A congregation of the United Church of Canada
One of my favourite things about summer is zucchini lasagna, where you substitute long strips of zucchini in place of the usual noodles. Delicious! Heavenly! Zukes are too expensive to make it unless you grow them, so in recent years we’ve tried to do so. I remember when we lived in our Bowmanville house we were ecstatic if our garden produced enough for a few meals. One year we only got one lasagne out of the whole season. (One year we broke down and bought them!)
Then we moved to a house in the country, with a much bigger garden, and much more sunshine. I don’t think we suddenly learned more about gardening, but our yield at the new place has been staggering. (Being in the right space nurtures growth!) For two summers now I’ve been eating zucchini lasagna every week! Yum! And I’ve been bringing in monster zukes to the church to give away because we’ve grown so many that we just can’t eat them all.
My in-laws have had vegetable gardens forever, and know way more than I probably ever will about how to tend them. This year, sadly, their garden is a disaster. Nothing seems to want to grow. They suspect they got some tainted soil in their last delivery. And they have a pesky, uninvited, four-footed guest who visits and nibbles whatever does grow.
I think our spiritual lives are something like vegetable gardens. It has to start with an intention and desire to grow. Then there is preparation and planning for how to go about it. Then there’s the work of planting, watering, weeding, and waiting. And in time, you will grow. Spiritual growth doesn’t just happen. It needs tending. (Sounds like a lot of work.) (Yup!)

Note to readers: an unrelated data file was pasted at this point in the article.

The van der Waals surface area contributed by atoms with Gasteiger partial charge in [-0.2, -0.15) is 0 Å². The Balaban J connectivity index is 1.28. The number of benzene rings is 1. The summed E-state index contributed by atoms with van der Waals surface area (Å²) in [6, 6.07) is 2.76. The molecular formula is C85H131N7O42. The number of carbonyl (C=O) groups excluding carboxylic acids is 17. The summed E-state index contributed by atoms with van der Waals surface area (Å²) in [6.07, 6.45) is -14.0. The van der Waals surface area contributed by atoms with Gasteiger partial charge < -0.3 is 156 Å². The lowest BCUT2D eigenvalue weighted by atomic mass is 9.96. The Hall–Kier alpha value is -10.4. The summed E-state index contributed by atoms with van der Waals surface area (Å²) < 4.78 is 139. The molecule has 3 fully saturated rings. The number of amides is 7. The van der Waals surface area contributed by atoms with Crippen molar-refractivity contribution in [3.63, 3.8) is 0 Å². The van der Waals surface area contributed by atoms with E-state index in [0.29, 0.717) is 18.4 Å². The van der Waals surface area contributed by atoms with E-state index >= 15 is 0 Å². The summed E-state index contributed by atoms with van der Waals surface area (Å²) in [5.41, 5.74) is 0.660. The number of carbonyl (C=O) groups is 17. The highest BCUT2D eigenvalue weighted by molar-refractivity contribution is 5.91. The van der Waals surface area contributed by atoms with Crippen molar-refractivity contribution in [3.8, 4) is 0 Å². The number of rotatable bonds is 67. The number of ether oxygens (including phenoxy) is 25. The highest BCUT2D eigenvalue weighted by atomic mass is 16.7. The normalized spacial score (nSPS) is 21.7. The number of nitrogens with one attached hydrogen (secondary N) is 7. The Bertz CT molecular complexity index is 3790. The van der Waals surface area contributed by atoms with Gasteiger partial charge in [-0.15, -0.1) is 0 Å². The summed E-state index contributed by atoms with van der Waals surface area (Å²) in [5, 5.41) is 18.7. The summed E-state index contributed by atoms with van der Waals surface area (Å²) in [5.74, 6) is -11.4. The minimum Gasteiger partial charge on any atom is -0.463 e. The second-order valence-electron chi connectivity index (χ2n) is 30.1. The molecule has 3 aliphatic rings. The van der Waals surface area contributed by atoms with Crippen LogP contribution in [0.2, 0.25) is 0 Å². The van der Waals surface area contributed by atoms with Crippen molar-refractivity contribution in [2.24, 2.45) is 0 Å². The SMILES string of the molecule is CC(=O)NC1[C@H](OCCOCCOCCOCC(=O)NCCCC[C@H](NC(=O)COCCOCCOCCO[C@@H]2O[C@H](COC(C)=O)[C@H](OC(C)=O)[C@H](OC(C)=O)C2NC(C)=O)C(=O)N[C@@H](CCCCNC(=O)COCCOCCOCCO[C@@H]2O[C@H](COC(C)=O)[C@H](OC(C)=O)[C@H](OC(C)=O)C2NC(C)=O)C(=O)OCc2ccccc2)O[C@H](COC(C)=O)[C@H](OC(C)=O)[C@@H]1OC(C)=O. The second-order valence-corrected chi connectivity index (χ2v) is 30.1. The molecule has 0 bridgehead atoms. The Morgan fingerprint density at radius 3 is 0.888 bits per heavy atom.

Sometimes the elements align and you produce a bountiful yield in your spiritual growing season.
Sometimes the elements don’t all click and you have a bad season.
Sometimes a bad season happens because you don’t do a good job in your planting, or you don’t water enough, or you don’t attend to the weeds, or you are too impatient.
And sometimes, sadly, even with experience and expertise on your side, your spiritual life just doesn’t flourish in a season. If it persists, the mystics have a name for it. “The long, dark night of the soul.” That they have a name for it tells you how often it happens!
So, I am grateful for the bounty of our garden, and the joy of eating zucchini lasagna every week. I wish my spiritual life was as bountiful. I’ve been in a bit of a long, dark night for a while. I plant, and I plant, and I plant. I guess I’m not doing enough watering, weeding, and waiting. (That’s always the part I trip on.) Or maybe it’s just an off season – like my in-laws and their garden. Seasons happen. I’ll ponder that as I enjoy my leftovers for lunch. Can you guess what I’m having?